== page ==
A lone monarch butterfly flutters across the secluded trail as the chirping of birds drones out roaring traffic on U.S. 61. At first sight, Crow Creek Wildlife Management Area on the outskirts of north Davenport appears pristine and preserved.
However, visitors who take the short walk to the 17-acre body of water, commonly called Crow Creek Lake, likely will run into the problems plaguing this state-managed site.
Despite multiple signs warning guests that alcohol is prohibited here and all trash should be carried out, people are drinking and dumping their empty bottles, cans and cardboard cases in and around the water. On Thursday, deserted candy wrappers, empty bags of chips and deflated inner tubes dirtied the western banks.
Illicit drug use, theft and vandalism have been reported, too, and if troubles persist, the Iowa Department of Natural Resources may instate harsh restrictions that would limit usage of the popular destination.
“If we don’t start getting people to clean up beer cans and flotation devices left out there, we’re going to look at banning swimming,” said Jeff Harrison, state conservation officer in Scott County. “I just hate seeing all the trash, and I hate having to pick it up.”
He’s not alone.
Cleaning up after others
Every time William Schultz of Davenport, a disabled U.S. Army veteran, goes fishing at Crow Creek Lake, he leaves with a bag of someone else’s garbage.
“There’s no maybe about it,” he said, “I already know it’s going to be there.”
The 54-acre wildlife area is adjacent to Mount Joy Mobile Home Park and the Bettendorf Soccer Association complex, across County Road F55 from John Deere Davenport Works.
Harrison, who has held his position with the DNR since 2004, cited two reasons for the surge in partying:
• In 2011, the Scott County Conservation Board banned alcohol from the beach along the Mississippi River at Buffalo Shores, west of Buffalo, Iowa.
• Swimming at public lakes on the Illinois side of the region is not allowed, and Harrison notices a lot of Illinois license plates in the parking lot.
Barring people from swimming would make room for more anglers and hunters, who purchase licenses, he said.
“The people trashing it are not the people paying to use the resource,” Harrison said. “They’re coming here to swim.”
Since 2008, the DNR has stocked the lake with 3,240 channel catfish, according to the agency’s website, and another load will be delivered sometime next month.
Triathlon training grounds
Not every swimmer misuses Crow Creek Lake, which is known for being crystal clear at certain times of the year. Wetsuit-wearing triathletes in the Quad-Cities flock here to train for competitions.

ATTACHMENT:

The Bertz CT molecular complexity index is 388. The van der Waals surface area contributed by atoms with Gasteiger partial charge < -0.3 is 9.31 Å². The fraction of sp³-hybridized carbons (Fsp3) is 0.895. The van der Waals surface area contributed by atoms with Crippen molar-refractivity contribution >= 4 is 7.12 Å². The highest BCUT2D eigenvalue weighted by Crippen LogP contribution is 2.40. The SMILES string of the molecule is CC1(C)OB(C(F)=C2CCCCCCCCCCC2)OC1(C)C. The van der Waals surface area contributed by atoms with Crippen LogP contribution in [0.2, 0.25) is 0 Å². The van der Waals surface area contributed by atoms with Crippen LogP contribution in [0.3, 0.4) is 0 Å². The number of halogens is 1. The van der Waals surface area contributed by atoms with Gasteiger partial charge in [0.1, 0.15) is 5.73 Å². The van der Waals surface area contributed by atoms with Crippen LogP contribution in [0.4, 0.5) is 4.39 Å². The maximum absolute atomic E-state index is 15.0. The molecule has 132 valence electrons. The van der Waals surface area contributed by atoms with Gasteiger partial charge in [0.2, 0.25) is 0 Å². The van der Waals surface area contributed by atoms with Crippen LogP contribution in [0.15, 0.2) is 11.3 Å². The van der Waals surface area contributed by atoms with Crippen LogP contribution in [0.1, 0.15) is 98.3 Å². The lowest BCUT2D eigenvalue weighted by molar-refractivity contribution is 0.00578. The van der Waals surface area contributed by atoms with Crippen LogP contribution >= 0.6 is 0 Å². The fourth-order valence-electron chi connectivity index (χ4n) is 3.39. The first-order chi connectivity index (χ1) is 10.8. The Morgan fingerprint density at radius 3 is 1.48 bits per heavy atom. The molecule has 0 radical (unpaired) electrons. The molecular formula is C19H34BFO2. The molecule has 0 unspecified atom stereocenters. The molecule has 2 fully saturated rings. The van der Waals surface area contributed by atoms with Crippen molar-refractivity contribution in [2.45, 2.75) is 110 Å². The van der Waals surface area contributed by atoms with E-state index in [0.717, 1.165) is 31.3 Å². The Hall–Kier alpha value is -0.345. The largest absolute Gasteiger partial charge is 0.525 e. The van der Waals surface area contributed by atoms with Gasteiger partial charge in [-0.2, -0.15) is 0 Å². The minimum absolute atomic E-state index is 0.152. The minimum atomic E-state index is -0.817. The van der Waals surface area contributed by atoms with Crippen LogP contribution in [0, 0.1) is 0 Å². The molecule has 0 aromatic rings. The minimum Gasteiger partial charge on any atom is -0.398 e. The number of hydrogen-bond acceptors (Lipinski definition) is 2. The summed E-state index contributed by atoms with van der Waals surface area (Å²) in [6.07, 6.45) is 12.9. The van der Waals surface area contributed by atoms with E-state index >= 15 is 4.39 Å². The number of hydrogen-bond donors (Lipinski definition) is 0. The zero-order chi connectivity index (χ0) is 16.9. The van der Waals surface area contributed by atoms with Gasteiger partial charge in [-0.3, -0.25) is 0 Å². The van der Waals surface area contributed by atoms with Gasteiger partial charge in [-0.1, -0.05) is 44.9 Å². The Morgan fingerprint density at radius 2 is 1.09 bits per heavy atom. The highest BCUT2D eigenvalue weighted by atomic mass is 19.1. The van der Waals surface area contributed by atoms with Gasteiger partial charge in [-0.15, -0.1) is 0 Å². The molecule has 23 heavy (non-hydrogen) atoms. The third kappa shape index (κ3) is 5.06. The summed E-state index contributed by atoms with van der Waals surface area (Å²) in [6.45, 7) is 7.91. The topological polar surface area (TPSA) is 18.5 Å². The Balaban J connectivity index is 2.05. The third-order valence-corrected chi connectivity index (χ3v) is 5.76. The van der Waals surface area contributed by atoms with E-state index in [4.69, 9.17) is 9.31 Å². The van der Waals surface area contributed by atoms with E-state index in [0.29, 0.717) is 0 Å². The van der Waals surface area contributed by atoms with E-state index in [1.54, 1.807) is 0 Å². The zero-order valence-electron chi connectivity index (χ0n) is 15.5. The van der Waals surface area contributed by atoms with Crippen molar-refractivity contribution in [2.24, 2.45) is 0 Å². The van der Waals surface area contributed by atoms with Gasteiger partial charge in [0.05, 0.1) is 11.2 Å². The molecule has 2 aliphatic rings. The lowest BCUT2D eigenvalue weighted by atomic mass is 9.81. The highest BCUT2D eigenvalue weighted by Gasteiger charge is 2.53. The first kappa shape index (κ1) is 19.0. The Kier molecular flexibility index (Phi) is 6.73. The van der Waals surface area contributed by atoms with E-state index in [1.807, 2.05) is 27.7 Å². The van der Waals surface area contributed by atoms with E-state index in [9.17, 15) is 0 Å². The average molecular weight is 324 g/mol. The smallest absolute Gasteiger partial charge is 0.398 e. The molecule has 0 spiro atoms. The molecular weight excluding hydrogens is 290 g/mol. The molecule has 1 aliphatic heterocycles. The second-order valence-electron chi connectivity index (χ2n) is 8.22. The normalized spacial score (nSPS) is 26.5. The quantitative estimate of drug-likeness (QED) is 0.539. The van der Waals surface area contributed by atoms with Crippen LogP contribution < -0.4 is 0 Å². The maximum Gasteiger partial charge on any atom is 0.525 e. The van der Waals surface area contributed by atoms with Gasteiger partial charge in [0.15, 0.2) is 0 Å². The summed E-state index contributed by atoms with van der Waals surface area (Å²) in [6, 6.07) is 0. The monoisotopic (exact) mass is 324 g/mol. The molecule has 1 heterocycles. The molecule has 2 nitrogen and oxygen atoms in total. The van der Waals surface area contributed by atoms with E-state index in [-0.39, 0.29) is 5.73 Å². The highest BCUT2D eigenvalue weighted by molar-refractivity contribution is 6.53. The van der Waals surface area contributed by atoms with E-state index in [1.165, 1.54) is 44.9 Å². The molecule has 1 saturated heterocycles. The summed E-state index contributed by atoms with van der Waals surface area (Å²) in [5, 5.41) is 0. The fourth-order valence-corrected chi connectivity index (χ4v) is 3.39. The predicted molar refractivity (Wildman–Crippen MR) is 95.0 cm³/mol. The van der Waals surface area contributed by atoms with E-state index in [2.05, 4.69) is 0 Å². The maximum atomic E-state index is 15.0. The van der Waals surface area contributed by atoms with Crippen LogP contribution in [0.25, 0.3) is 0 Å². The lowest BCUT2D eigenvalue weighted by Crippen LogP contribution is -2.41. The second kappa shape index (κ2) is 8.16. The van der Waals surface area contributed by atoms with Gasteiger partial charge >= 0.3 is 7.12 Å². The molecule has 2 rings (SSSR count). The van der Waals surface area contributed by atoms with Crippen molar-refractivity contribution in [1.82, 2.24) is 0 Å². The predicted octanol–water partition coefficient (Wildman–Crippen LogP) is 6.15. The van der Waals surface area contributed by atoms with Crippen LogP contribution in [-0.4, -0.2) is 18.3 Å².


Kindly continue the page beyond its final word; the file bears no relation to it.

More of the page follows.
Although he previously cut his toe on a broken beer bottle and caught a sharp fishing lure in his hand, Andrew Thompson of Moline returned this spring to prepare for the Quad-Cities Triathlon.
“They party out there and throw stuff in there, but we still go every year,” he said. “It’s kind of a hidden gem because you just can’t find open water like that very close.”
Harrison does not want to punish Thompson and others who use the lake responsibly.
“They’re not the ones trashing the area,” he said. “They’re a great bunch of people.”
Schultz asked the DNR if it could place a dumpster in the park’s gravel lot off Scott County Park Road, but Harrison predicts people would start illegally dumping tires, electronics and other junk there, too.
“I’d rather educate people to throw stuff out at home,” he said. “If you bring trash in, you bring trash out.”
In response, Schultz teamed up with the Waste Commission of Scott County and is hosting a cleanup day Saturday, Sept. 1, at Crow Creek Lake. He needs more volunteers.
“I think a lot of people don’t even know it’s back there,” Schultz said. “When they hear Crow Creek, they think of Crow Creek Park in Bettendorf.”
Although the DNR is hiring an additional conservation officer to patrol Scott County, Harrison currently covers it by himself.
“It’d be great to patrol more, but my main focus is fish and game violations,” he said. “To focus all my efforts there (Crow Creek Lake) when I have illegal fishing and hunting or unsafe boating, it’s neither ethical nor feasible to do that.”
Neighboring business owners want the state to close the park if it continues causing issues for the area.
Last summer, a man stole five tractors from River Valley Turf, located across the street from Crow Creek Lake, owner Paul Seyller said. Before the robbery, surveillance footage shows the thief loading inner tubes into the back of his truck on park grounds.
The business was robbed again last month, but Seyller does not know if the thief has any connection to the park.
The father of four and grandfather of two mostly worries about the mix of suspicious characters and teenagers who swim there, calling it a recipe for disaster.
“Some of the people we see climb out of their vehicle over there are not outstanding citizens,” Seyller said. “It scares the hell out of me when I see kids there.”
To make it a safer space, he thinks the DNR should clear some of the brush and trees that conceal the property.
"Right now, it's a place where people can hide out," Seyller said. "If they're going to keep it open, they need to fix it up, keep it clean and patrol it."
That would allow regulars, including Alicia Sanders of Eldridge and her 1-year-old black lab, Thumper, to continue running the trail around Crow Creek Lake.
"We're out here almost every day," she said. "I've never had any problems besides garbage."